Sixty-two bison held for weeks in a fenced pasture Creek Stephens-some or all of which could have tackled slaughter-were released Thursday Back in Yellowstone National Park.
Spokesperson Park to Nash said "all options were considered" in deciding what to do with animals, but ultimately, officials of the Park "felt comfortable releasing all bison."
The animals were originally part of a group of 88 bison circumscribed in the pasture and tested for exposure of brucellosis, a disease that causes the animals and wildlife to stop their young. Of those who tested negative, 25 have been chosen to be herded about Gallatin National forest, part of a project to give more space to wander bison North Park during the winter.
The animals were first admitted to winter on public lands to the North of Yellowstone in decades. Historically, bison were limited to the park for fear that they will spread of brucellosis cattle that graze on private ranches and public lands around the Park.
62 bison released in the Park Thursday, 19 had tested positive for exposure of tested negative brucellosis, 21 and 22 have not been tested.
Dan Brister, Executive Director of the advocacy group Buffalo field campaign, said he was happy to see the animals released from the company.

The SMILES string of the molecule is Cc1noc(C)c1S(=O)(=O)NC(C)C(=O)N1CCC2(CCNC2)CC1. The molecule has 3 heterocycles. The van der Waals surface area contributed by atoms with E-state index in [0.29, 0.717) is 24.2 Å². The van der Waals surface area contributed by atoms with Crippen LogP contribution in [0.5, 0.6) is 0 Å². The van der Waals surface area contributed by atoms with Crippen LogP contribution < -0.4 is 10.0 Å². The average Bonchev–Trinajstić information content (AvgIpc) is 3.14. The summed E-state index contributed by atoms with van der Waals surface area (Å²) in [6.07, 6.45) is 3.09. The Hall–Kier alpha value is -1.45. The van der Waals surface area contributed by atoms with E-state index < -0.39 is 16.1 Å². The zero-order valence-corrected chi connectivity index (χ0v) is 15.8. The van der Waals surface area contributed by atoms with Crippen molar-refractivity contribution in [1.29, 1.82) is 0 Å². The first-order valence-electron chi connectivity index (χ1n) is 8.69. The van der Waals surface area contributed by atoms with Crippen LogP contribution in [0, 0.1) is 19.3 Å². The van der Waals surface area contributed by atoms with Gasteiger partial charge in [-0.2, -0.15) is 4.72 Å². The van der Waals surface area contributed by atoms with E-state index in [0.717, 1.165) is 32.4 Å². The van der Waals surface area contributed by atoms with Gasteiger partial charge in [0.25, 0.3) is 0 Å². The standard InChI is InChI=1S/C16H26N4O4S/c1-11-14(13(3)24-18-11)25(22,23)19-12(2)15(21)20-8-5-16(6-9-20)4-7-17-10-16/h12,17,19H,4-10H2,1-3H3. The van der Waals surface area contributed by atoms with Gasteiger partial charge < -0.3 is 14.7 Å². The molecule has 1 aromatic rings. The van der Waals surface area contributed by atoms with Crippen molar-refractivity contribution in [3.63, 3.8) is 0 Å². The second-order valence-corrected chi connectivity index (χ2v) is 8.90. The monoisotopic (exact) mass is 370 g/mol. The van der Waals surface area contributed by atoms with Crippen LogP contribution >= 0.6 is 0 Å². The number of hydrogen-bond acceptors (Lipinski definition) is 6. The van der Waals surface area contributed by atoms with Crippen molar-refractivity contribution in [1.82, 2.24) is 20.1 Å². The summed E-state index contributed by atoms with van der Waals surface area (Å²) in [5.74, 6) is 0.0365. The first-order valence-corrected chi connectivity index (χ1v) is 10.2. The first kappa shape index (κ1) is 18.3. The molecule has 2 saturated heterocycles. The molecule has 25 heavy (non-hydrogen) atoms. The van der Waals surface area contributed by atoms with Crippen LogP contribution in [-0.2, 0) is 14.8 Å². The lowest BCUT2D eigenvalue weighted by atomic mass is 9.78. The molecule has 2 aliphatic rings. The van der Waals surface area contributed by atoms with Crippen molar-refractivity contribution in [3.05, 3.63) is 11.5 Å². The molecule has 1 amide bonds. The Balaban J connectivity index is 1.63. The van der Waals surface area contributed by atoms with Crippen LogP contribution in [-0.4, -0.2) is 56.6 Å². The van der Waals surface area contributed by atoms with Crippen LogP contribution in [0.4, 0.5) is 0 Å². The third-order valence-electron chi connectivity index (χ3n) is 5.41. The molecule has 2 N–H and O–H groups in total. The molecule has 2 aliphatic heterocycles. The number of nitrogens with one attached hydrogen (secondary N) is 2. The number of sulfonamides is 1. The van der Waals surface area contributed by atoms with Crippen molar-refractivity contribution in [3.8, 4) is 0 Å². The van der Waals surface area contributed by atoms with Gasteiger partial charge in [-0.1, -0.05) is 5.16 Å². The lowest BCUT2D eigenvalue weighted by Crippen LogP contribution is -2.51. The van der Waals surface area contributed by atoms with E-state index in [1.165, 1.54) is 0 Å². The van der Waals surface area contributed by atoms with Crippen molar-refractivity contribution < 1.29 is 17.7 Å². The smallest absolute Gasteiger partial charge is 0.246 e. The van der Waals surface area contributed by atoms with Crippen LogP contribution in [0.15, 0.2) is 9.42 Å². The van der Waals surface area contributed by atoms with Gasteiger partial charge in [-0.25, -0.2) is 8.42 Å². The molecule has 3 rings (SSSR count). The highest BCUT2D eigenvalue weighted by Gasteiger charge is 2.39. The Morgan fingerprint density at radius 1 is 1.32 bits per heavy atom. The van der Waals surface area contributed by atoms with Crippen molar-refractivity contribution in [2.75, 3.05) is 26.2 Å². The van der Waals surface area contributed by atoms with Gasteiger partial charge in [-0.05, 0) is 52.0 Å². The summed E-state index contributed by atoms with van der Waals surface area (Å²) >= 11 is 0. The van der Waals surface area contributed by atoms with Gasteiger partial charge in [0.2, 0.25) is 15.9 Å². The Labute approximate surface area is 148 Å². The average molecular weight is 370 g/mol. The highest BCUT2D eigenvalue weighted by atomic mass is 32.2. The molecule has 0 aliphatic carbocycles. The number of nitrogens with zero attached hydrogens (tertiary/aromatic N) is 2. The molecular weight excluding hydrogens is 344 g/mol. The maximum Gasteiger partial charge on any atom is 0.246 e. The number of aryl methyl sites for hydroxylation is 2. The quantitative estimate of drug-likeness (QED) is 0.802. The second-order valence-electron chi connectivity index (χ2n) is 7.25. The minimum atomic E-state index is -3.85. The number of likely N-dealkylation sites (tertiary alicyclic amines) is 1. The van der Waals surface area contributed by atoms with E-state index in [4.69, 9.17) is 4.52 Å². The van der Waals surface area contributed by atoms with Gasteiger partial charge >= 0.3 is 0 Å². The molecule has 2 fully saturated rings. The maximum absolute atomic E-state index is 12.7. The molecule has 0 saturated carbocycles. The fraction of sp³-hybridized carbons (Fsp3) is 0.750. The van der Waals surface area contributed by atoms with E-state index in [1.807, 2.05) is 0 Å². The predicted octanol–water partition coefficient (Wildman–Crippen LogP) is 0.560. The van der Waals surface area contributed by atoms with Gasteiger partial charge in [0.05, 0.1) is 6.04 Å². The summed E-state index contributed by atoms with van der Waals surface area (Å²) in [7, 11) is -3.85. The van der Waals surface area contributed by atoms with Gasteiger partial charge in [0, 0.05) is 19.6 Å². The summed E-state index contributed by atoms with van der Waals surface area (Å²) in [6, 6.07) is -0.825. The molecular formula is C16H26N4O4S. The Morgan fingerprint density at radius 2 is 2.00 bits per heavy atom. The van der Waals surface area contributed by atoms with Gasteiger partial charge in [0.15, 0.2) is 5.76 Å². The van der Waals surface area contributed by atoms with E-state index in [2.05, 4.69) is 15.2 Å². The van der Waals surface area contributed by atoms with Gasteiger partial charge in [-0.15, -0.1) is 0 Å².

"I am relieved that they're not going to slaughter," he said. "They weren't caught in the first place."
If the bison is naturally not migrate far south of the Park, officials were prepared Thursday herd them towards trying to keep them from migration outside the boundaries of the Park.
"We hope that they remain and return in the Park," said Nash.
However, the northern part of the Park had more snow than usual this year, officials said. And that makes it more difficult to predict what will the bison.
In winter, is typical of bison migrating out of the Park and in areas with less snow and more opportunities to pasture. It is possible that these 62 bison return to the catchment area of Gardiner-near Stephens Creek--and out of the Park in search of food.
Carly Flandro can be reached at 582-2636 or email@example.com.
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